Dials, the one-day multi-venue festival dedicated to highlighting the best new music returns on Saturday.
And among the up-and-coming acts is Art School Girlfriend, the performing name of Polly Mackey, an electronic-based singer-songwriter.
Originally from Wrexham in north Wales, Polly was previously known as the founder of cult shoegaze group Deaf Club.
But after a stint in London she now finds herself living in Margate, Kent.
She recently released second EP Into The Blue, and The Guide caught up with her shortly before it came out. She’s signed to Wolf Tone, the label set up by super-producer Paul Epworth and also home to acts like The Horrors and Glass Animals.
‘The first EP, I’d just split up with my old band and was just making music.
‘I was making music without kind of knowing what was going to become of it, which I think effects the process a little bit, and I didn’t show anyone for a long time what I was doing, until it happened to get into the right hands.
‘So this EP, I’m not living in London any more and it has way more of a sense of purpose – Art School Girlfriend is a “thing”, whereas before I didn’t even have a name!
‘And my skills in production have come on since the first EP, I have more equipment now, and access to a studio on London should I need it. So it’s been quite good. Where my first EP was quite sparse, this one is much more layered.’
So is this finding her voice more as a solo artist?
‘I don’t know. There’s always something about people’s first songs and singles. For a lot of artists it tends to be their best work and what defines them. I really like the first EP for how sparse it is and slow. It was called Measures and it feels quite measured.
‘This one, in terms of the production, I’ve been able to spend a bit more time on it and tinker more. They’re a bit night and day – the first EP was quite orchestral, this one is more electronic. I don’t know if that’s me finding my voice or whether it’s just experimenting with extra stuff.’
With Deaf Club, the band picked up a lot of national attention early on, but then Polly ‘immediately’ moved to London, and guitarist Jac Roberts was studying in Cheltenham, so they found themselves split across the country.
‘Whenever we came together we tried to get as much done as possible, but further on with the band, it was me getting back from work really late, and then doing music all through the night, which was why it tended to sound like night-time music.
‘I was still doing the production quite a bit then, although I definitely didn’t have the skills I have now. But when you’re in that formula of two guitars, a bass and a drum-kit, you really have to stick to those elements. Anything else and you have to work out how to play it live!
‘I do it the other way around now, I write the music first and then work out how to play it live - but it’s way more electronically-focused.’
While largely a solo project on record, live, she performs with a full band, including her old friend and colleague from Deaf Club, Jac.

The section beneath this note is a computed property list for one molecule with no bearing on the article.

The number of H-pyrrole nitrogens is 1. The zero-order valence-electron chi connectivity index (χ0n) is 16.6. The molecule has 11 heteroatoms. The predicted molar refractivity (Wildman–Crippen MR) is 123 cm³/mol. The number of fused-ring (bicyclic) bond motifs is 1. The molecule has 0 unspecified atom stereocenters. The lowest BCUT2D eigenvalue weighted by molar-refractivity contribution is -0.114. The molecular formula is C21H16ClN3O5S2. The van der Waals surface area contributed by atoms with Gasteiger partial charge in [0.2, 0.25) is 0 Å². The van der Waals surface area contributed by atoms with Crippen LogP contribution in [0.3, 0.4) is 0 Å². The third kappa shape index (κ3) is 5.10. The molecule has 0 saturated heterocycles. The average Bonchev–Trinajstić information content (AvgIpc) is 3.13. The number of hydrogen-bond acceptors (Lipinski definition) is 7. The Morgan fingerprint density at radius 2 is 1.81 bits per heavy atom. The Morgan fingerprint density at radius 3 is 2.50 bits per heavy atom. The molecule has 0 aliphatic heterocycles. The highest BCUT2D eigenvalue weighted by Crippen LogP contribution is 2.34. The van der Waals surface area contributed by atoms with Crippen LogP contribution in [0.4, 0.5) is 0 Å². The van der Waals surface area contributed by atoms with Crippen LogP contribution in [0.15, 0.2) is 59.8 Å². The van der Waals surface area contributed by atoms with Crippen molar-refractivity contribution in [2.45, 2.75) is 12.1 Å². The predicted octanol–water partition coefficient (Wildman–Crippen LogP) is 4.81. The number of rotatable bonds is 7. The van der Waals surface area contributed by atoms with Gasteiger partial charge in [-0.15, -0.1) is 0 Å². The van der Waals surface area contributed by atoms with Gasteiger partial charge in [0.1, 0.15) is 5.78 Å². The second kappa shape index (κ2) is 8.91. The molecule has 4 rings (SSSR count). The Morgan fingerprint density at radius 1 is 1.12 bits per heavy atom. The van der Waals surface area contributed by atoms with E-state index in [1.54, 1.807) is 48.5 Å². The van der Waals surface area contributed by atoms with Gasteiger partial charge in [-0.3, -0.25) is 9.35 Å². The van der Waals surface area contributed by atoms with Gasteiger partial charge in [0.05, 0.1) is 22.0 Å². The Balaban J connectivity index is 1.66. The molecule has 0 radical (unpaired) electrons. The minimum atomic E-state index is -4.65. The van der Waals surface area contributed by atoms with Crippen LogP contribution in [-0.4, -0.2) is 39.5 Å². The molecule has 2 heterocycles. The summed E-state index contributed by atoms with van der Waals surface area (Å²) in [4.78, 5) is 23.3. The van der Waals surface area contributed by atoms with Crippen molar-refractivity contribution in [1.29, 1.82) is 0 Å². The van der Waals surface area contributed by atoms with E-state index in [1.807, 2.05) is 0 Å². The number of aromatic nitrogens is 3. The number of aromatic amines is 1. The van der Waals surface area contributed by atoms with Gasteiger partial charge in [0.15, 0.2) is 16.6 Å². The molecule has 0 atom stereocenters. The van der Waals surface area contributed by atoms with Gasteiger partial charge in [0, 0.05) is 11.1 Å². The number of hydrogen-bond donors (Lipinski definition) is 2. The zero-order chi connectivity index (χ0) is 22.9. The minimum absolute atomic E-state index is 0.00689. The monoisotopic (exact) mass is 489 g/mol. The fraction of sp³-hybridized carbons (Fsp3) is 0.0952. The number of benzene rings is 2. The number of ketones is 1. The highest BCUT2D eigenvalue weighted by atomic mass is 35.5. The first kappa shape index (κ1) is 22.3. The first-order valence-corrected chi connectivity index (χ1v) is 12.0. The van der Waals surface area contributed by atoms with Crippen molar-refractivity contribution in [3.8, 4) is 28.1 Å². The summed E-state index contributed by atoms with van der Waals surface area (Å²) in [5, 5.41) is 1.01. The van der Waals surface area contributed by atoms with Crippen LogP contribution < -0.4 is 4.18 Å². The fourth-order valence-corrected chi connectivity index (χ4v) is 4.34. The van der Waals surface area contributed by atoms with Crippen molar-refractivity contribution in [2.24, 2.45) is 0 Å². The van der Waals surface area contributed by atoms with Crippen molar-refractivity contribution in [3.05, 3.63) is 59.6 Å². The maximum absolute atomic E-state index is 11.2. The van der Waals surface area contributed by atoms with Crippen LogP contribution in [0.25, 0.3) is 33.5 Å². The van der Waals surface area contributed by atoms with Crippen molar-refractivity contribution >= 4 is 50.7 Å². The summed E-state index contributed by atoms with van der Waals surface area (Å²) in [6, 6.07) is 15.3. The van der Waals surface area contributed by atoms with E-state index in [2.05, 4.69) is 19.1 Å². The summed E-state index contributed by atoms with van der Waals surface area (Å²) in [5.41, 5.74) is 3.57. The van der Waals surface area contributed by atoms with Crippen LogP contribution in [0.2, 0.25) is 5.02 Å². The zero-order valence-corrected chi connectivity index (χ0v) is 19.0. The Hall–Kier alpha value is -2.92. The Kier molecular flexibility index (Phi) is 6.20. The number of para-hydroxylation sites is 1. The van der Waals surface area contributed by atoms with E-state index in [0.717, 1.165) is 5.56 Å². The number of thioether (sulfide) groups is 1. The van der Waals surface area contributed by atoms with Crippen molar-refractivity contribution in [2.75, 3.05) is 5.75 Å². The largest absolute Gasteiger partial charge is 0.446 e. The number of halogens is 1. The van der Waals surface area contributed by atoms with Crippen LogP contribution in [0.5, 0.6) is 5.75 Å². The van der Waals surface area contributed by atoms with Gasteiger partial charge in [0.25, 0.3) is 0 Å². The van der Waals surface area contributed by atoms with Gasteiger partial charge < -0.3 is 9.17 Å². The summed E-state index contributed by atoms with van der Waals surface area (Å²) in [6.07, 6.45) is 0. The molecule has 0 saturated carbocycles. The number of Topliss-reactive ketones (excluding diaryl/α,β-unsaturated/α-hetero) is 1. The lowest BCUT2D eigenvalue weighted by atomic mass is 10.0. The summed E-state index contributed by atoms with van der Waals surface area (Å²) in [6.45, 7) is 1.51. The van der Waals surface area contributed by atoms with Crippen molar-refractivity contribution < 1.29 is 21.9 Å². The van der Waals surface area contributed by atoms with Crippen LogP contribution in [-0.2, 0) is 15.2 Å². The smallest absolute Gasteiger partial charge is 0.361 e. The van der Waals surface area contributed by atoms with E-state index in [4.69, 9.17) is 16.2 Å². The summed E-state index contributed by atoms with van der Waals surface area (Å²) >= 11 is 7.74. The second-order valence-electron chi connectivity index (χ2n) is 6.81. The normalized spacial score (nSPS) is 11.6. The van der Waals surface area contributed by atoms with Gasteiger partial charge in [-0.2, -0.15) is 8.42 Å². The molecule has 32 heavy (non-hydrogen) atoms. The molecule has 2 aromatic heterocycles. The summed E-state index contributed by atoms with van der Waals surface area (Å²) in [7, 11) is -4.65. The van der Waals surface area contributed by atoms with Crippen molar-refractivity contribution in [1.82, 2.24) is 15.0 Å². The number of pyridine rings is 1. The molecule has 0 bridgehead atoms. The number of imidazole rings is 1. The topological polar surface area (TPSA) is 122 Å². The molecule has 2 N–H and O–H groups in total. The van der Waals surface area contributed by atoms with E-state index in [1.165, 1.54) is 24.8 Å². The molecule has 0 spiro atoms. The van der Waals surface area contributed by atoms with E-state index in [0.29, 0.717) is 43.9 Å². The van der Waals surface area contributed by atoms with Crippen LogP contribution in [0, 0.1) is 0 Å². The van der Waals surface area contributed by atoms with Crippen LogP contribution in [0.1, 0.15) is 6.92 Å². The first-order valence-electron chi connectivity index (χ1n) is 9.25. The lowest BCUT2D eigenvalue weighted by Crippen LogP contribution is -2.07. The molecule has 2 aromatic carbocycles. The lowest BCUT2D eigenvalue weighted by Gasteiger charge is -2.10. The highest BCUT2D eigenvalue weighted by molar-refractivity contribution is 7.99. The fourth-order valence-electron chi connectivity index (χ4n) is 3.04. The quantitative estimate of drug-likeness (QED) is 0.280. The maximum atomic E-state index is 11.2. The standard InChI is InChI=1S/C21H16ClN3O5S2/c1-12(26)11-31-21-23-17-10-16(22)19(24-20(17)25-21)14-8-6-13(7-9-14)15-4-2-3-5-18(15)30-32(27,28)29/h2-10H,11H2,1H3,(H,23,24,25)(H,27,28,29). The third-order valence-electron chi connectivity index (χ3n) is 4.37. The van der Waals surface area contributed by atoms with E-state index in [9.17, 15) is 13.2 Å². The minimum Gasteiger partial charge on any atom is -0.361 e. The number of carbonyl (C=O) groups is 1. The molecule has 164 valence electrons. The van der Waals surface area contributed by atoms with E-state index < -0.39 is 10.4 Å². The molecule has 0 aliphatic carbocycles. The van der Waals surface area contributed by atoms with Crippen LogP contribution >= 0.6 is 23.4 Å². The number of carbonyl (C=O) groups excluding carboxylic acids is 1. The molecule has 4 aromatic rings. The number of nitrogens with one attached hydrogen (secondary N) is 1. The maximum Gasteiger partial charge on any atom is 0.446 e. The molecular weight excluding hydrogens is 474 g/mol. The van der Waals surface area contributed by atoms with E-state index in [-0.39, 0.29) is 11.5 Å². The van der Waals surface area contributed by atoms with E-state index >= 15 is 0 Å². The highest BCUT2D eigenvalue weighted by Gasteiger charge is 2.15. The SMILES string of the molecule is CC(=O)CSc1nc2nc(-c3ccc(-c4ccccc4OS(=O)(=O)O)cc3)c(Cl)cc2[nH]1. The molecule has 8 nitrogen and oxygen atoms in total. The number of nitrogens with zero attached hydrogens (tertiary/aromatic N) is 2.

‘There’s not much guitar on the music at all but he’s really good at making his guitar sound like lots of weird atmospheres,’ she explains.
‘Playing live is one of my favourite things to do anyway, so it was important to make that a really strong part of it and with the live setup there’s a bit more going on than on record. I didn’t want it to exactly like it does on the record.’
Away from her music, she runs an art bookshop, Spine Books, with her girlfriend.
‘It’s one of those things when you do music at this level, you have to find other things to do to help you along.
‘The good thing about living in Margate is that the cost of living here is so much cheaper. You can do things without wondering if you’re going to be able to pay rent, whereas in London your mind every day is going: “I can’t afford to do that, I can’t afford to do that.”
‘You don’t have to do that in Margate, which leaves more room for creativity.’
In a relatively short space of time, Polly has seen Margate change significantly.
‘It’s like this expat community of creatives who are disillusioned with London who’ve come here and have been able to set up what they want to do. A new venue opened just the other day, there’s record shops, bars, cafes. When I moved here two-and-a-half years ago, there was none of that, and then there’s also the local community who grew up here, so it’s really fertile ground here at the moment.
‘There’s so many musicians and actors here, it’s weird but it’s good.’
Even though she has moved all the way across the UK, Polly sees parallels with where she grew up.
‘In some ways it feels like it did growing up in Wrexham. Wrexham was this small town, not the best economically in terms of employment, and if you wanted anything to happen, say if you wanted to go to a gig, a group of people had to come together and put it on. It’s not there on a plate for you. It feels like the same thing here.’
‘If you’re into the same thing and you’re a creative person, you kind of all come together and make it happen It’s a nice place to be.’
Albert Road, Southsea
Saturday, October 6
THE FULL SCHEDULE
The Wedgewood Rooms
The Edge of the Wedge
11pm-2am: DJs Fuzz Tones and Luke Joynes
9.30-10pm: Hotel Lux
8.30- 9pm: Fröst
7.30- 8pm: Vinyl Staircase
6.30-7pm: Mystic Peach
5.30-6pm: Sad Palace
4.30-5pm: Bella Spinks
3.30–4pm: Omar Baba
9-9.30pm: Grace Savage
7–7.30pm: Krush Puppies
6-6.30pm: Salt Ashes
4 -4.30pm: Highlights of Our Modern World
2.45-3.20pm: Lauran Hibberd
8.30-9pm: Art School Girlfriend
6.30-7pm: Penelope Isles
5.30-6pm: Los Bitchos
3.30-4pm: Jerry Williams
2.30-3pm Fake Empire
1.30-1.55pm: Temples of Youth
9-9.30pm: Melt Dunes
8-8.30pm: Breathe Panel
6-6.30pm: Sleep Eaters
5–5.30pm: Violet Mud
3-3.30pm: Megan Linford
2 -2.30pm Dani Uziel